|Negative predictive value
= TN / (FN + TN)
= 1820 / (10 + 1820)
= TP / (TP + FN)
= 20 / (20 + 10)
= TN / (FP + TN)
= 1820 / (180 + 1820)
- False positive rate (α) = type I error = 1 − specificity = FP / (FP + TN) = 180 / (180 + 1820) = 9%
- False negative rate (β) = type II error = 1 − sensitivity = FN / (TP + FN) = 10 / (20 + 10) = 33%
- Power = sensitivity = 1 − β
- Likelihood ratio positive = sensitivity / (1 − specificity) = 0.67 / (1 − 0.91) = 7.4
- Likelihood ratio negative = (1 − sensitivity) / specificity = (1 − 0.67) / 0.91 = 0.37
Hence with large numbers of false positives and few false negatives, a positive screen test is in itself poor at confirming the disorder (PPV = 10%) and further investigations must be undertaken; it did, however, correctly identify 66.7% of all cases (the sensitivity). However as a screening test, a negative result is very good at reassuring that a patient does not have the disorder (NPV = 99.5%) and at this initial screen correctly identifies 91% of those who do not have cancer (the specificity).
Measuring a classifier with sensitivity and specificity
In training a classifier, one may wish to measure its performance using the well-accepted metrics of sensitivity and specificity. It may be instructive to compare the classifier to a random classifier that flips a coin based on the prevalence of a disease. Suppose that the probability a person has the disease is and the probability that they do not is . Suppose then that we have a random classifier that guesses that the patient has the disease with that same probability and guesses that he does not with the same probability .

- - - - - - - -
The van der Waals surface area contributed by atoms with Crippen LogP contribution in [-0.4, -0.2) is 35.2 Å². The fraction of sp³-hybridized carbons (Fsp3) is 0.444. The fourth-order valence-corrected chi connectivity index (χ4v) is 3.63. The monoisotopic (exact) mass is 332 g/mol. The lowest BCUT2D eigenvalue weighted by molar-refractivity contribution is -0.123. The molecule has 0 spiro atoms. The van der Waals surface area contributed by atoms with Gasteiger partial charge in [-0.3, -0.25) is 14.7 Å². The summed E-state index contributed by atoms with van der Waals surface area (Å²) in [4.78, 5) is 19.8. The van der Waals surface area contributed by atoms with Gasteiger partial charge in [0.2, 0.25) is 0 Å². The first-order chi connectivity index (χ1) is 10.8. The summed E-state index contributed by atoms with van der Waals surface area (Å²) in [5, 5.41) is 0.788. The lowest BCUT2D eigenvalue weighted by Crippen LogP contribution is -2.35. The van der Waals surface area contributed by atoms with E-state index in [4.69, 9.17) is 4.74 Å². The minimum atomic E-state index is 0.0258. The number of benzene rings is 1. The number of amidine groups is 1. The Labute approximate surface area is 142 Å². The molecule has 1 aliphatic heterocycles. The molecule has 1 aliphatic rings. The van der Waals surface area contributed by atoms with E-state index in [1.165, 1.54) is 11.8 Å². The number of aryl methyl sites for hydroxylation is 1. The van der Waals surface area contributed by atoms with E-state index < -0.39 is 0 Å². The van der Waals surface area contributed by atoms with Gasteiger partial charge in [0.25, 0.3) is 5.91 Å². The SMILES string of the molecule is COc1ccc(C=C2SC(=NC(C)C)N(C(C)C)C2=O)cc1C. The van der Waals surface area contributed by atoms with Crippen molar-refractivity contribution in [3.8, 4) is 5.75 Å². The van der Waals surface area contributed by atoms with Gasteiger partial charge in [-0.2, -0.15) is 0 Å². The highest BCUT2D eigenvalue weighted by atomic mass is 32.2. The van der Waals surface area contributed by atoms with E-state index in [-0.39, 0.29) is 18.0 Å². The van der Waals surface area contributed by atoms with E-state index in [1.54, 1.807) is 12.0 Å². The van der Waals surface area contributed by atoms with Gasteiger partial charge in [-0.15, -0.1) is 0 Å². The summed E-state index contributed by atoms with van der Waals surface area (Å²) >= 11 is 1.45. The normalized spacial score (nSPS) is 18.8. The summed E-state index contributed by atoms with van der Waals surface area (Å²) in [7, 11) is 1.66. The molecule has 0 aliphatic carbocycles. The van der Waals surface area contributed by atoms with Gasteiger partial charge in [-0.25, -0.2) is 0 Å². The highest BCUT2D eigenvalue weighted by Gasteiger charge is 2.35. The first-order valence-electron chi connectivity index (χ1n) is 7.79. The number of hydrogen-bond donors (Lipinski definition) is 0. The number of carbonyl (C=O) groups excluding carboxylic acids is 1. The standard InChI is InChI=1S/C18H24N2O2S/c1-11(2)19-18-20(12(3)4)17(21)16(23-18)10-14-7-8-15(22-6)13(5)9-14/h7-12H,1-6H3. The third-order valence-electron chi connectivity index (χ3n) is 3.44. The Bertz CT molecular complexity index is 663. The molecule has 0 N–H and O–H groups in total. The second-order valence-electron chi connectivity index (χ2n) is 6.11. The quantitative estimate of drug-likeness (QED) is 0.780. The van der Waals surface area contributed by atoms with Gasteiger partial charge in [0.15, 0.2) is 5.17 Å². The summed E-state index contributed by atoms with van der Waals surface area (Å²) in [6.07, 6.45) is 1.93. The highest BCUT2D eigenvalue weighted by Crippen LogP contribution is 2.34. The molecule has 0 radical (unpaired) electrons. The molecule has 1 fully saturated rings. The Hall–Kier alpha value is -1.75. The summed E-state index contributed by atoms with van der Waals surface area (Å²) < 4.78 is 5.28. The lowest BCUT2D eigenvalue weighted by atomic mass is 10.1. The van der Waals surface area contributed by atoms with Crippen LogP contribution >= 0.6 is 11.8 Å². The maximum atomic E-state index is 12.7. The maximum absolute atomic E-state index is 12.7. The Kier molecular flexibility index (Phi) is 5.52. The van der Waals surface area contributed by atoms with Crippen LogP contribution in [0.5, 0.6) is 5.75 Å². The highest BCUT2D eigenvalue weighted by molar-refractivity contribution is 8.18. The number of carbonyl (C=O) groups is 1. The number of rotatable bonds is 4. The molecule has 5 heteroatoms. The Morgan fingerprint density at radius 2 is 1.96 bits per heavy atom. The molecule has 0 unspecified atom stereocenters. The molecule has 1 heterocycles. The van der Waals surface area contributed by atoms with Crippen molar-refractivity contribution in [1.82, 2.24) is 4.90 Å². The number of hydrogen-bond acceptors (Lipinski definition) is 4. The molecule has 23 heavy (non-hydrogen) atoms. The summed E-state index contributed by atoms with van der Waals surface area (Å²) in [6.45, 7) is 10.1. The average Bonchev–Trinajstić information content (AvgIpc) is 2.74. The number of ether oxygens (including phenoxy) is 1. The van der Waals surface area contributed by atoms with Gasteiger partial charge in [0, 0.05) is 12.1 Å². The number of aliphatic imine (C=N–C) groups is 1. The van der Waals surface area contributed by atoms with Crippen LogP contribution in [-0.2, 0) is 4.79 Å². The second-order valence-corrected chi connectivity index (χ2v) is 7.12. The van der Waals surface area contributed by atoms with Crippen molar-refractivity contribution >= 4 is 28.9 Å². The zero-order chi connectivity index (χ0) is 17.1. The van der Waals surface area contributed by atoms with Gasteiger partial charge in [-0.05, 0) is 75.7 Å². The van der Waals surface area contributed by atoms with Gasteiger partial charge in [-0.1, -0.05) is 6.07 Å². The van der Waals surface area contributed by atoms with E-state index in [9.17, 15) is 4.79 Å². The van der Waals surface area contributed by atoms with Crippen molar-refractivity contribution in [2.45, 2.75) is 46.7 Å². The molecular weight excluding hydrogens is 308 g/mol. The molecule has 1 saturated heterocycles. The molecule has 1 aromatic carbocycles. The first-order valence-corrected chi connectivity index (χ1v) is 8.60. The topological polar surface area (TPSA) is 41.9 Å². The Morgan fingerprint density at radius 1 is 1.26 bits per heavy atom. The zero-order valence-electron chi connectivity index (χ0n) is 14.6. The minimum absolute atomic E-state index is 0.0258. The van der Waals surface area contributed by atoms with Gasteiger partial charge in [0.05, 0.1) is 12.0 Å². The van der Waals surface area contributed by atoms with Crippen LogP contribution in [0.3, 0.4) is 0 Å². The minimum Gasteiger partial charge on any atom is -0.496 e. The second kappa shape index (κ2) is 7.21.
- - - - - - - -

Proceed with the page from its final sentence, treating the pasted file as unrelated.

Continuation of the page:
The probability of a true positive is the probability that the patient has the disease and the probability that the random classifier guesses this correcty, or . With similar reasoning, the probability of a false negative is . From the definitions above, the sensitivity of this classifier is . With more similar reasoning, we can calculate the specificity as .
So, while the measure itself is independent of disease prevalence, the performance of this random classifier depends on disease prevalence. The classifier may have performance that is like this random classifier, but with a better-weighted coin (higher sensitivity and specificity). So, these measures may be influenced by disease prevalence. An alternative measure of performance is the Matthews correlation coefficient, for which any random classifier will get an average score of 0.
The extension of this concept to non-binary classifications yields the confusion matrix.
- Bayesian inference
- Binary classification
- Diagnostic test
- Gold standard (test)
- Medical test
- Sensitivity and specificity
- Statistical classification
- Mathworld article for statistical test
- Har-Peled, S., Roth, D., Zimak, D. (2003) "Constraint Classification for Multiclass Classification and Ranking." In: Becker, B., Thrun, S., Obermayer, K. (Eds) Advances in Neural Information Processing Systems 15: Proceedings of the 2002 Conference, MIT Press. ISBN 0-262-02550-7